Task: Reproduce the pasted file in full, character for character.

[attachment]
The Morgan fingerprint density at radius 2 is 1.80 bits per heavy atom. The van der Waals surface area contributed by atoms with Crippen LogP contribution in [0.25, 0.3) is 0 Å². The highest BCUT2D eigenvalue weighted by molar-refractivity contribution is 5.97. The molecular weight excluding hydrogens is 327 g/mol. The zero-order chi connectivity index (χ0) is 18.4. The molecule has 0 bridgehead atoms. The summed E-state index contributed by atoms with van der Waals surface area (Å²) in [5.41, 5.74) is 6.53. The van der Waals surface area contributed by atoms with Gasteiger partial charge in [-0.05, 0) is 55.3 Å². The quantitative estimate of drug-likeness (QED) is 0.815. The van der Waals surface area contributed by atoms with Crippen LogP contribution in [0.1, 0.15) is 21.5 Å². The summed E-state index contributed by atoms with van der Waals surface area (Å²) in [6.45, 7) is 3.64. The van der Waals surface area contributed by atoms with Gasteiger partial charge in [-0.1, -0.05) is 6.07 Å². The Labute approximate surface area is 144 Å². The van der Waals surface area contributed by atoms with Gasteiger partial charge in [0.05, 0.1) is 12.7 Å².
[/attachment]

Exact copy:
The Morgan fingerprint density at radius 2 is 1.80 bits per heavy atom. The van der Waals surface area contributed by atoms with Crippen LogP contribution in [0.25, 0.3) is 0 Å². The highest BCUT2D eigenvalue weighted by molar-refractivity contribution is 5.97. The molecular weight excluding hydrogens is 327 g/mol. The zero-order chi connectivity index (χ0) is 18.4. The molecule has 0 bridgehead atoms. The summed E-state index contributed by atoms with van der Waals surface area (Å²) in [5.41, 5.74) is 6.53. The van der Waals surface area contributed by atoms with Gasteiger partial charge in [-0.05, 0) is 55.3 Å². The quantitative estimate of drug-likeness (QED) is 0.815. The van der Waals surface area contributed by atoms with Crippen LogP contribution in [0.1, 0.15) is 21.5 Å². The summed E-state index contributed by atoms with van der Waals surface area (Å²) in [6.45, 7) is 3.64. The van der Waals surface area contributed by atoms with Gasteiger partial charge in [-0.1, -0.05) is 6.07 Å². The Labute approximate surface area is 144 Å². The van der Waals surface area contributed by atoms with Gasteiger partial charge in [0.05, 0.1) is 12.7 Å².